Ancient beauty still shines. A series of exhibitions has refreshed the aura of classical sculpture, and their catalogs are depositories of the knowledge and emotion that made them possible. The Fondazione Prada opened its Milan center with a stimulating show about the serial nature of Greco-Roman sculpture, and it coincided with the British Museum’s blockbuster on the body in Greek art, which also focused on sculpture; the Soane Museum presented paintings and drawings that illustrate the importance of classical sculpture in the training of artists, a theme previously addressed by the Royal Academy of Fine Arts in Madrid through the casts of sculptural works of Antiquity: four exhibitions varying in dimensions, but joined by the thread of ancient beauty.
The catalog of the Milan show, which also presents the simultaneous Venice one on ‘portable’ reproductions of classical statuary, brings together a fine group of essays explaining how both the ancient and the contemporary canon express collective values. For its part, the book published by the British Museum follows the thematic structure of its spectacular exhibition, and although the introductory texts have the historiographic rigor one would expect from the institution, the bulk of the volume goes through the sections of the show with the pedagogical spirit befitting the event’s popular reach. The Soane’s exhibition makes up for its smaller scale with erudite studies on the pieces on display, composing a fascinating pixelated portrait of how important drawing classical antiquities was in art education in the course of five centuries. This was the impulse behind the Madrid Royal Academy’s formidable project of obtaining replicas of the great canonical works of classical sculpture, carried out in the 18th century by the painter and scholar Mengs in Rome and Florence, and the catalog of the exhibition documents a practice that has survived until very recent times, but is now in danger of extinction.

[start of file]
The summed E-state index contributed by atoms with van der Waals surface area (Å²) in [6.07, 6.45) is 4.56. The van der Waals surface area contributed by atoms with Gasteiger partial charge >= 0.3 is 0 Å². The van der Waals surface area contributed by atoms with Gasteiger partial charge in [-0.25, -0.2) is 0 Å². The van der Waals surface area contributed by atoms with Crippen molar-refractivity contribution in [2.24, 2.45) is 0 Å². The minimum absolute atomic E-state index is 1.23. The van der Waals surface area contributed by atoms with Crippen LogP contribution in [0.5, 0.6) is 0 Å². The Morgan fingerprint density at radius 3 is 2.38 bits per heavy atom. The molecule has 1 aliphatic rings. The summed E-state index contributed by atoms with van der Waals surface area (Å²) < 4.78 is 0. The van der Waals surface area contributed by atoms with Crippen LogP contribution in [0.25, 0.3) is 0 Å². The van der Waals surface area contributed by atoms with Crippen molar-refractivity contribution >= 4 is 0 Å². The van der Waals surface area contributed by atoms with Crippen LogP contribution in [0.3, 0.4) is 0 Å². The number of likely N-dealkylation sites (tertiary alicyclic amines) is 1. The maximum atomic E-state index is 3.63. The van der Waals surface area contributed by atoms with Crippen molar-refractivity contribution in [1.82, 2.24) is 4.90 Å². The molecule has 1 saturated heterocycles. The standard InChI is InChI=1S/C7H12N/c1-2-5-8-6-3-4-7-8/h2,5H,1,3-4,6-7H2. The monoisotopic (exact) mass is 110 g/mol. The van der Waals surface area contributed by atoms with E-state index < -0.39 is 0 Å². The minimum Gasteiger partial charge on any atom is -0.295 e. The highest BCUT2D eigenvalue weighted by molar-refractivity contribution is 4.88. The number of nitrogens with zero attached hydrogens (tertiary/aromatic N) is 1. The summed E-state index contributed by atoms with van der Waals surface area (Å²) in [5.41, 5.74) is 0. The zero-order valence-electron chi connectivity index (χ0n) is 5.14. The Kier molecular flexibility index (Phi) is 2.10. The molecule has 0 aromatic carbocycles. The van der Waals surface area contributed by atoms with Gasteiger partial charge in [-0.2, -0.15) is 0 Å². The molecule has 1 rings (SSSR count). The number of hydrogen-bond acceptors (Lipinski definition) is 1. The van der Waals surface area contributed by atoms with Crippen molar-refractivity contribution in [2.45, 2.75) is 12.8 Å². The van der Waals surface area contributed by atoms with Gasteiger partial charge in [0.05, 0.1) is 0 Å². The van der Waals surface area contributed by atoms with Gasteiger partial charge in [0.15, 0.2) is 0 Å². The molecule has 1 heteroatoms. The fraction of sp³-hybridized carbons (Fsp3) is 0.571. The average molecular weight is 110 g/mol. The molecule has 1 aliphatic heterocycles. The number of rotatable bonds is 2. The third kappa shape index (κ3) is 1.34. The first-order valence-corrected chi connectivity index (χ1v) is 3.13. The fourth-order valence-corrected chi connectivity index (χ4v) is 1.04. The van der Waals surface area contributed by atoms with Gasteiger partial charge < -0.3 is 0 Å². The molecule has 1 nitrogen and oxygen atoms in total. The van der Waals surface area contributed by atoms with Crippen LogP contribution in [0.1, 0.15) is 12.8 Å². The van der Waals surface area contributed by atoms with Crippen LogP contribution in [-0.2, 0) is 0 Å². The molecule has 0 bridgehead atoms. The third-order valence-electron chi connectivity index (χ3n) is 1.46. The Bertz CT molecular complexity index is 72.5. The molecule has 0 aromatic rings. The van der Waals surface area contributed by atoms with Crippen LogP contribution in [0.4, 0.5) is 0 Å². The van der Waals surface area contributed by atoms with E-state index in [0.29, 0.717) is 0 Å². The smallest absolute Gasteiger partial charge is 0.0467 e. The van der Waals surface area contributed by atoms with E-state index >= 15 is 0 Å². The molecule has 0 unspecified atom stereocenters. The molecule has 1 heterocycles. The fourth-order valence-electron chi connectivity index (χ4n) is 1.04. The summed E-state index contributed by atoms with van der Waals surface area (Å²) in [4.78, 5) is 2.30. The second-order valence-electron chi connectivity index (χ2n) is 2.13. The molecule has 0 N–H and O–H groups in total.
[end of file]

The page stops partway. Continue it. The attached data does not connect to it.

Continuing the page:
In his text for the Prada catalog, Rem Koolhaas describes himself as “blessed with a classical education,” something which can still be claimed by my generation, possibly the last one that had to draw classical statues – a training for the eye and the hand in the reproduction of ancient beauty. Whether these exhibitions herald a new dawn or merely shine with the glimmer of twilight is a question only the future can answer. Meanwhile, the embers of what was once a fire continue to illuminate and warm us, on the lap of an insultingly young antiquity.